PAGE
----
Cruisers’ Guide to Japan

Cruiser’s Guide to Japan

Regions of Japan

There are several different ways to label the geographical regions of Japan. For the purposes of cruising, we will break down Japan into ten regions: Hokkaidō, Tōhoku, Hokuriku, Kantō, Chūbu, Kinki, Chūgoku, Shikoku, Kyūshū, and Okinawa. We hope the information will help the reader prepare for their cruises to Japan.

Kansai/Kinki REGION

The Kansai/Kinki region lies in the southern-central region of Japan's main island, Honshū.

It includes the ancient capitals of Nara and Kyoto, as well as the more cosmopolitan cities of Kobe and Osaka.

Nara was Japan’s first permanent capital (710 - 794) and is home to both the world’s oldest wooden building and the world’s largest wooden building.

Kyoto became the official capital of Japan (794 - 1868) until it moved to Tokyo in the modern era. Formerly the Imperial capital of Japan for more than one thousand years, it is now the capital city of Kyoto Prefecture located in the Kansai region, as well as a major part of the Kyoto-Osaka-Kobe metropolitan area. Kyoto is sometimes referred to as the “thousand-year capital.” Due to this history, the Kansai region is considered to be the cultural and historical heart of Japan.


The city of Nara is the capital city of Nara Prefecture. It occupies the northern part of Nara Prefecture, bordering Kyoto Prefecture. Serving as Japan’s first permanent capital (710 – 794), Nara was the political, cultural and religious center of its time. It was during the Nara period that Buddhism became the official religion of the royal court.

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Spared from bombings during WWII, Nara possesses a large number of cultural relics. Along with Kyoto, it functions as the nation’s richest repository of history and culture, and it produces some of world’s finest religious monuments and art. As such, Nara has plenty of souvenir offerings and is famous for its ink and brushes used in calligraphy. It is not uncommon to see deer roaming freely through the city of Nara as they are regarded as its scared protectors. One is most likely to see them at Nara Park, which covers over 1,300 acres and is one of the country’s most popular tourist attractions.

For cruisers, Nara is especially worth a visit, because it is easily accessible from the region’s ports, and it provides a nice sampling of Japan-- all accessible on foot--within the park complex.

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Kōfuku-ji, a UNESCO World Heritage Site, hosts a five-story pagoda and a repository of some of Japan’s oldest and most treasured works of art.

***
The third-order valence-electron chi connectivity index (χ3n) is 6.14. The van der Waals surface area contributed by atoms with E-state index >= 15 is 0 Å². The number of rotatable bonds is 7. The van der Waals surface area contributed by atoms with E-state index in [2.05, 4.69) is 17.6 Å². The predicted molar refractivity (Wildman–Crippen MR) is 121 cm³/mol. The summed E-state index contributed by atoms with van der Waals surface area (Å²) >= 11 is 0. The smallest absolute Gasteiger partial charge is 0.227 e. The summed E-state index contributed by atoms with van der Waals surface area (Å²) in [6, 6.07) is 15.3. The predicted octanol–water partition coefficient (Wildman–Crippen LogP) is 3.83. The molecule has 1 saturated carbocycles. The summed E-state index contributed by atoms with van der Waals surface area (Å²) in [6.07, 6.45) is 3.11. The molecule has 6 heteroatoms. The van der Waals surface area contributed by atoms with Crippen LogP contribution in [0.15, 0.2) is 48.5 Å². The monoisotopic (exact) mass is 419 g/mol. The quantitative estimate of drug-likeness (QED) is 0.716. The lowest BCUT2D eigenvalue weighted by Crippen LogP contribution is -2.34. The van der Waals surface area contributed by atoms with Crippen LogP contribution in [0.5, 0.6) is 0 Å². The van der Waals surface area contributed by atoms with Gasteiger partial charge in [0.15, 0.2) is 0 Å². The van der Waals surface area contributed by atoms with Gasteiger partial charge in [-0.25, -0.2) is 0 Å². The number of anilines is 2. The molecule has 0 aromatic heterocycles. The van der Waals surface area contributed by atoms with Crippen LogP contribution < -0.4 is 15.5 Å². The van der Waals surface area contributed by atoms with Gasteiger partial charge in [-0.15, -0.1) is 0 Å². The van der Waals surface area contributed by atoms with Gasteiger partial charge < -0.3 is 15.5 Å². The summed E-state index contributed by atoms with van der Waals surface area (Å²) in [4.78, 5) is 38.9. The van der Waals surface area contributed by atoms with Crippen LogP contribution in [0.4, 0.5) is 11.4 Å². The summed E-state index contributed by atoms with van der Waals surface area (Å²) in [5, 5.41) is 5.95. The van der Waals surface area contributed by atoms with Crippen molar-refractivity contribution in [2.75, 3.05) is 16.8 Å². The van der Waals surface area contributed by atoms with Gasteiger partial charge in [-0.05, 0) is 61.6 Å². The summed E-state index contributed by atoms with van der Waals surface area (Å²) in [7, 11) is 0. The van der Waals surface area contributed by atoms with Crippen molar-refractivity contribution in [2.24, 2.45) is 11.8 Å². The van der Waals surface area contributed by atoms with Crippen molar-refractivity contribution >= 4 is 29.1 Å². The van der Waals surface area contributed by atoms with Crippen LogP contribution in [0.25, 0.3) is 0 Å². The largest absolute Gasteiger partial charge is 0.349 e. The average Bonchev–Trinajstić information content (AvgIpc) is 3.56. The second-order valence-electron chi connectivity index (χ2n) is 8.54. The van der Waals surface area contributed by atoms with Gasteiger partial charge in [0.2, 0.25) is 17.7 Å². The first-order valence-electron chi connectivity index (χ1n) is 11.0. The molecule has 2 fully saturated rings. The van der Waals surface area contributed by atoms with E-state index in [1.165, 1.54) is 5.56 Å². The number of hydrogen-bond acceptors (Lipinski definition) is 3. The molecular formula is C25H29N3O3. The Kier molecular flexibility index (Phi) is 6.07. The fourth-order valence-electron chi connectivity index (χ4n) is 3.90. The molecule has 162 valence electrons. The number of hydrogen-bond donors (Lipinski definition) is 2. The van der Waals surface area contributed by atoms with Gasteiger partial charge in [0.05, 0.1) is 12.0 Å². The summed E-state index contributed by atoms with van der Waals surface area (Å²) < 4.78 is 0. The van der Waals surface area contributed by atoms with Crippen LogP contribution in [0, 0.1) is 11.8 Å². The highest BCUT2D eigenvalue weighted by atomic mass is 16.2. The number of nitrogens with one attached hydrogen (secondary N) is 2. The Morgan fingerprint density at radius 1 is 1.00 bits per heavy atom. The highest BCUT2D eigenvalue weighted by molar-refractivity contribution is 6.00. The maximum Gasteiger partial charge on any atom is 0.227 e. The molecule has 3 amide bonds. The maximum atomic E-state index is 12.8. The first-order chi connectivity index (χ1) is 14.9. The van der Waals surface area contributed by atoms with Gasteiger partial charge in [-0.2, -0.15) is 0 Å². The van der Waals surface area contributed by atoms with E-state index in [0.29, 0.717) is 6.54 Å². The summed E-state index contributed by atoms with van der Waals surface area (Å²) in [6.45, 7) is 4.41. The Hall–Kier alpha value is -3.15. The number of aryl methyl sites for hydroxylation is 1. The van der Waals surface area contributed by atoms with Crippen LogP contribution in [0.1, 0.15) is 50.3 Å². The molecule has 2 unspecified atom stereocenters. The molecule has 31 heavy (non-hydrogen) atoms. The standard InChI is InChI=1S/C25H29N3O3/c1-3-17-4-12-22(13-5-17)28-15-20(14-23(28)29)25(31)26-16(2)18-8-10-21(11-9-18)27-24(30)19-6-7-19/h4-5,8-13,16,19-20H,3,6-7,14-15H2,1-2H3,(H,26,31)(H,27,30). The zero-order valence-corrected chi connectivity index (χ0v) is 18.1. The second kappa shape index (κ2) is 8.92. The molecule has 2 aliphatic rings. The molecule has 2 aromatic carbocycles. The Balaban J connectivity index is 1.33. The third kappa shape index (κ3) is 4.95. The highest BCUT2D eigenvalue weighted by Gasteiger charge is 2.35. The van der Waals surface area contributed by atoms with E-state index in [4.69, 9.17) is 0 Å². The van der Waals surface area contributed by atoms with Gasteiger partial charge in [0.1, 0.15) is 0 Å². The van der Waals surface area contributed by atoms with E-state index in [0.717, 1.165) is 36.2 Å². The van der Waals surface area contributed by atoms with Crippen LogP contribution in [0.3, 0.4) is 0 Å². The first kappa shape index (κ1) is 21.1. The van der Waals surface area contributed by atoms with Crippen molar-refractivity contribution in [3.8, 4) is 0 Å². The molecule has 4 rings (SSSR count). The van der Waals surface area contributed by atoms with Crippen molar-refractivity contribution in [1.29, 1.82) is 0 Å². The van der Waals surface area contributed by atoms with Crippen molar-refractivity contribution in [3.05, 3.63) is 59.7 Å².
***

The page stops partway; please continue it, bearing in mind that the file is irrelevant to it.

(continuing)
Tōdai-ji, also a UNESCO World Heritage Site, hosts the world’s largest bronze Buddha housed in the world’s largest wooden building.

Kasuga Taisha (Shinto shrine), which was patronized by the powerful Fujiwara family, and the nearby Kasugayama Primeval Forest, are also registered as UNESCO World Heritage Sites.

If you haven’t gotten your fill of Japanese Buddhist art from these various sites, the Nara National Museum, located near the park entrance, can offer plenty more.


Historically, Kyoto was the largest city in Japan, later surpassed by Osaka and Edo (Tokyo) towards the end of the 16th century. Although ravaged by wars, fires, and earthquakes during its 11 centuries as the imperial capital, Kyoto was spared from much of the destruction of World War II. The first city listed on the atomic bomb target list, Kyoto was spared through the personal intervention of Secretary of War Henry L. Stimson, as Stimson wanted to save this cultural center that he had come to know from his honeymoon and later diplomatic visits.

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Kyoto holds special allure to visitors hoping to sneak a peek at a passing geisha walking down one of its traditional streets.

As the ancient capital and seat of the imperial court (794 – 1868), it reflects Japan’s long history and is the epitome of elegance.

Also serving as the artistic and religious center, Kyoto is rich in historical sites and relics as well as amazing architecture and magnificent gardens. It was the birthplace of many traditional Japanese arts such as tea ceremony, ikebana (flower arranging); various traditional handicrafts; and of traditional performing arts such as noh, kyōgen, and kabuki. It also boasts several large festivals showcasing its rich history.

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With its 2,000 religious places – 1,600 Buddhist temples and 400 Shinto shrines, as well as palaces, gardens and architecture intact – Kyoto is one of the best preserved cities in Japan. Approximately 20 percent of Japan's National Treasures and 15 percent of its Important Cultural Properties exist in the city proper.

Kyoto Prefecture is located approximately in the center of Honshū and of Japan itself. It covers an area of 4,612.71 square kilometres (1,780.98 sq mi), which is 1.2% of Japan. Kyoto ranks 31st in size. It is bordered by the Sea of Japan and the Fukui Prefecture to the north. The Osaka and Nara Prefectures are located along its southern border. To the east, Kyoto faces Mie and Shiga Prefectures, and to the west, it faces Hyōgo Prefecture. The prefecture is separated in the middle by the Tanba Mountains. This makes its climate very different in the north and south. Northern Kyoto, home to the port of Maizuru, and the Tango Peninsula hosts traditional fishing villages and one of Japan’s famous Three Scenic Views in Amanohashidate.


Osaka and Kobe, both major port cities, tend to appeal to tourists who are interested in modern Japan.